Well, Gladwell's hypothesis was that, when you're playing junior hockey, the classification year for your age group starts on January 1.  When you're playing a sport like hockey, size matters, and the older 10-year-olds tend to be a lot bigger and stronger than younger ten-year-olds.  So, when select teams are chosen, kids born in January and February have a distinct advantage over kids born in November and December.  And the kids chosen for those select teams receive advantages over their peers in terms of experience, coaching, and the rest of it.

 

Now, this is me extrapolating from Gladwell's premise:  In basketball, kids blossom at different ages.  Some kids max out and reach their ceiling at a younger age (think leg hair.)  But you still have those U10 teams and U11 teams.  So, in larger cities, a kid that might have eventually blossomed gets lost in the crowd while a kid who is closer to his ceiling is getting those opportunities.  The kid lost in the crowd at a younger age might never have the opportunity to evolve and develop. 

 

But, in smaller towns or cities, where there are fewer kids fighting for limited spots on school teams or select teams, a kid who might have gotten lost in the crowd if in Chicago still has an opportunity to play in Omaha and grow and develop.  

 

Think of Michael Jordan getting cut from his 10th grade basketball team.  He grew up in Wilmington, NC, with a population of around 100,000.  If he was living in Chicago and trying to get on with an AAU team back then, he probably wouldn't have made it.  And the GOAT might have been Lebron James instead.

Share this post


Link to post
Share on other sites
17 minutes ago, Norm Peterson said:

This reminds me of some interesting observations shared by Malcolm Gladwell in his book, "Outliers."

 

I don't remember all the specifics and so I'm kind of making some of this up on the fly just so that you get the gist of it, but if you look at NHL rosters, most of the guys who hail from Canada in the NHL were born in the first three months of the year.  Vast majority.  Very few born in the last 3 months of the year.  Why is that?  

 

Well, Gladwell's hypothesis was that, when you're playing junior hockey, the classification year for your age group starts on January 1.  When you're playing a sport like hockey, size matters, and the older 10-year-olds tend to be a lot bigger and stronger than younger ten-year-olds.  So, when select teams are chosen, kids born in January and February have a distinct advantage over kids born in November and December.  And the kids chosen for those select teams receive advantages over their peers in terms of experience, coaching, and the rest of it.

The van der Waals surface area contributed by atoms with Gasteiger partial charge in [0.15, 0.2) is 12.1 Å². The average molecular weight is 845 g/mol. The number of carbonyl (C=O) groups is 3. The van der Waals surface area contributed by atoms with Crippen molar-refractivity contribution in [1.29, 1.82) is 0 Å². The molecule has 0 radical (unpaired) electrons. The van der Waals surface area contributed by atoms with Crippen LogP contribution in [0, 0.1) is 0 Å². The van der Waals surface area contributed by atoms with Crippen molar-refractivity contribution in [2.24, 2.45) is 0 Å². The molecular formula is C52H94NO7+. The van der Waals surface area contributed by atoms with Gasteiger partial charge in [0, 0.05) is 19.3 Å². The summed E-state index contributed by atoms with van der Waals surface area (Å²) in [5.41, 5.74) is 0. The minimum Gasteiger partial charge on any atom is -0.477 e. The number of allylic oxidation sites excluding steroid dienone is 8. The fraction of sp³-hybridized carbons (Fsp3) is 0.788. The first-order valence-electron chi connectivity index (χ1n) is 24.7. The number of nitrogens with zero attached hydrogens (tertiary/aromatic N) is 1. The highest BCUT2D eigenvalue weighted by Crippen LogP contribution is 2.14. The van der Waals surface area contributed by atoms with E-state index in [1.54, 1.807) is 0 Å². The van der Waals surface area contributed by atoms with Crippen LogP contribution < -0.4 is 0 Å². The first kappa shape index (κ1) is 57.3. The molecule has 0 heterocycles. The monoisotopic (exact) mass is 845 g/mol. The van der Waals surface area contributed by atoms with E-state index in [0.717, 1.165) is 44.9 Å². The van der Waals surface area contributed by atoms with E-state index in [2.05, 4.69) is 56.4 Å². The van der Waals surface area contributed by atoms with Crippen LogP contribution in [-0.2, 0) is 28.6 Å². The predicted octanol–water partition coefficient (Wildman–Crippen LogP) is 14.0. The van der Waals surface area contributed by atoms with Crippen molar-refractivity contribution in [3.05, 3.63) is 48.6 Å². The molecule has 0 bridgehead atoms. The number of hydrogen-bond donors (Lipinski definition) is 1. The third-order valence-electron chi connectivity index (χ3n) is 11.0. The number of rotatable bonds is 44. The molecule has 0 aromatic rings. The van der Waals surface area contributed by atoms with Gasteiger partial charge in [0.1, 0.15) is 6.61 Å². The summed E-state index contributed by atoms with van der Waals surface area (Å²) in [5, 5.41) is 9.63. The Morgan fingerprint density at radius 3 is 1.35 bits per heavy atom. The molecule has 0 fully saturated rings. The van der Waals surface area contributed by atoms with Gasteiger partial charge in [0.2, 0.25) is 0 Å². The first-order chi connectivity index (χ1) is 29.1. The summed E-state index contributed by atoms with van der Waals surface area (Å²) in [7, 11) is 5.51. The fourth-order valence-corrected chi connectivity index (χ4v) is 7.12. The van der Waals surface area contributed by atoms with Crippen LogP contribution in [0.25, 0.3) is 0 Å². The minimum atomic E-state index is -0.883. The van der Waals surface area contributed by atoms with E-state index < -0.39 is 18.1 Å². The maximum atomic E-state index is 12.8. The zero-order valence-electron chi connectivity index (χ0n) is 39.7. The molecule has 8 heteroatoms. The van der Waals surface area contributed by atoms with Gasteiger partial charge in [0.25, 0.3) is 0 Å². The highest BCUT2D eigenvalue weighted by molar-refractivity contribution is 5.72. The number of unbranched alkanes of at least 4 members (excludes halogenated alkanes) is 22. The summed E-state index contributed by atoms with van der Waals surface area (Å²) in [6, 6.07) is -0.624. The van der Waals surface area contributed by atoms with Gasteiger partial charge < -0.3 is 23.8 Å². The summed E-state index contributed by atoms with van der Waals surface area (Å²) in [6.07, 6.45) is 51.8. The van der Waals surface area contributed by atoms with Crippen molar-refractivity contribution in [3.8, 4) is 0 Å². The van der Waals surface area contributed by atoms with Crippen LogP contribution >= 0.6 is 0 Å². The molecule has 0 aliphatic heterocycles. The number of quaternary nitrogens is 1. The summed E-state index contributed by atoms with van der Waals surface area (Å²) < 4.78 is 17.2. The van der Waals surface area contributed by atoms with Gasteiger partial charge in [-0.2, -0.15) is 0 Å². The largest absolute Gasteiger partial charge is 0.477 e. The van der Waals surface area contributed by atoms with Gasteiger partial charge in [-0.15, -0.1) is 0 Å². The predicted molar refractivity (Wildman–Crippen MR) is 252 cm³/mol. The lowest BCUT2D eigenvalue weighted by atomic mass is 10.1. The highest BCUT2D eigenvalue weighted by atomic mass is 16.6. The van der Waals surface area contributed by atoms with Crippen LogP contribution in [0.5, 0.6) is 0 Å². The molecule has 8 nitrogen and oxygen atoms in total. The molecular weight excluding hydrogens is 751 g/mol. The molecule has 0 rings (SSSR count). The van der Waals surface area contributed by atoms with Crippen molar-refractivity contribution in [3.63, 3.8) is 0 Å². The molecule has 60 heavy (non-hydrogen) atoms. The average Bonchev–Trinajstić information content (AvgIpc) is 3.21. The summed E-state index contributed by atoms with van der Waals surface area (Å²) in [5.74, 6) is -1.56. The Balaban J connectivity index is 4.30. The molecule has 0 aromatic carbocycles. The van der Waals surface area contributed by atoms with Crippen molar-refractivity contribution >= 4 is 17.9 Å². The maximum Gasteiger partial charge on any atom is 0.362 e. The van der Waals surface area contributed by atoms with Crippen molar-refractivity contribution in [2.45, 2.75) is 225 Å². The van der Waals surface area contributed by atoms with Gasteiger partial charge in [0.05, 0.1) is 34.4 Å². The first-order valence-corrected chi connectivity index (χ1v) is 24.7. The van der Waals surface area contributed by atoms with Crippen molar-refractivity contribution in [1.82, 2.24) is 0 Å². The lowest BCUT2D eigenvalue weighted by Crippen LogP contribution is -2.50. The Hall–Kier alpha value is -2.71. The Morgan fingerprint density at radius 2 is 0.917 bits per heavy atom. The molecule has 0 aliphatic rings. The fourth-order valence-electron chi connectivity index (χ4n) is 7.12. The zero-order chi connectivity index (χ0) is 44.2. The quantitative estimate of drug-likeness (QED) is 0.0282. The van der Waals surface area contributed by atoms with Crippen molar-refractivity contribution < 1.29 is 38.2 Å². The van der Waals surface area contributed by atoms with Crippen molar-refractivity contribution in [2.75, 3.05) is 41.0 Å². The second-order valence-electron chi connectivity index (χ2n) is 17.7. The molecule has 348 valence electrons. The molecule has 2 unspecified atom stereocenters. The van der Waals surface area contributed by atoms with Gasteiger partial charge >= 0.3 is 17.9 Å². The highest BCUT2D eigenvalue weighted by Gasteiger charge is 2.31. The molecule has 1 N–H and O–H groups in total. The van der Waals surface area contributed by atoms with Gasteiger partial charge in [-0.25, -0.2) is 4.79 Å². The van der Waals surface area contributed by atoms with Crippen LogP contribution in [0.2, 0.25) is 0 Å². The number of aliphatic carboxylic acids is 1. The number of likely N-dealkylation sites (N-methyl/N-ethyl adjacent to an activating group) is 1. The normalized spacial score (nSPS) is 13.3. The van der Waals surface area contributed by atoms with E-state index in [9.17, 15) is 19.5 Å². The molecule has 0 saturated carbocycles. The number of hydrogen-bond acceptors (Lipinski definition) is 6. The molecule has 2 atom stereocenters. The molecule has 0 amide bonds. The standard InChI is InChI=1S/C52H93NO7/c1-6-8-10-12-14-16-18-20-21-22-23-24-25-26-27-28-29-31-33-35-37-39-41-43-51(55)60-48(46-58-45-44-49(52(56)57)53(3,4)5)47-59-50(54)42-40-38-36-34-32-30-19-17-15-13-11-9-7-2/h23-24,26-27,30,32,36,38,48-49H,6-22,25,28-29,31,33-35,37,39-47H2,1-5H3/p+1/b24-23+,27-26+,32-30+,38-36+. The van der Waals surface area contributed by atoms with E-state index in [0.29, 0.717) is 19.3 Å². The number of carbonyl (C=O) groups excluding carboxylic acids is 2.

Now, this is me extrapolating from Gladwell's premise:  In basketball, kids blossom at different ages.  Some kids max out and reach their ceiling at a younger age (think leg hair.)  But you still have those U10 teams and U11 teams.  So, in larger cities, a kid that might have eventually blossomed gets lost in the crowd while a kid who is closer to his ceiling is getting those opportunities.  The kid lost in the crowd at a younger age might never have the opportunity to evolve and develop. 

 

But, in smaller towns or cities, where there are fewer kids fighting for limited spots on school teams or select teams, a kid who might have gotten lost in the crowd if in Chicago still has an opportunity to play in Omaha and grow and develop.  

 

Think of Michael Jordan getting cut from his 10th grade basketball team.  He grew up in Wilmington, NC, with a population of around 100,000.  If he was living in Chicago and trying to get on with an AAU team back then, he probably wouldn't have made it.  And the GOAT might have been Lebron James instead.

Two things:

Sports Illustrated did a great article on Jordan's high school coach. It did not end well for him due to a mental illness. The real story was Jordan did not get cut from the team his sophomore year. The varsity had made it to state the year before and had 8 guards coming back include Michael's older brother. There was one slot left on a varsity that had 10 seniors on the team and the coach went with another 6'7 sophomore because the team had no one else taller than 6'3. That player went on to play professionally in Europe so he was no slouch. The coach felt that a 5'10, physically weak at the time Michael wouldn't get off the bench and it would do him more good to get lots of playing time on the JV where he ended up having a great season. The article is definitely worth the read if you have the time: https://www.si.com/vault/2012/01/16/106149626/did-this-man-really-cut-michael-jordan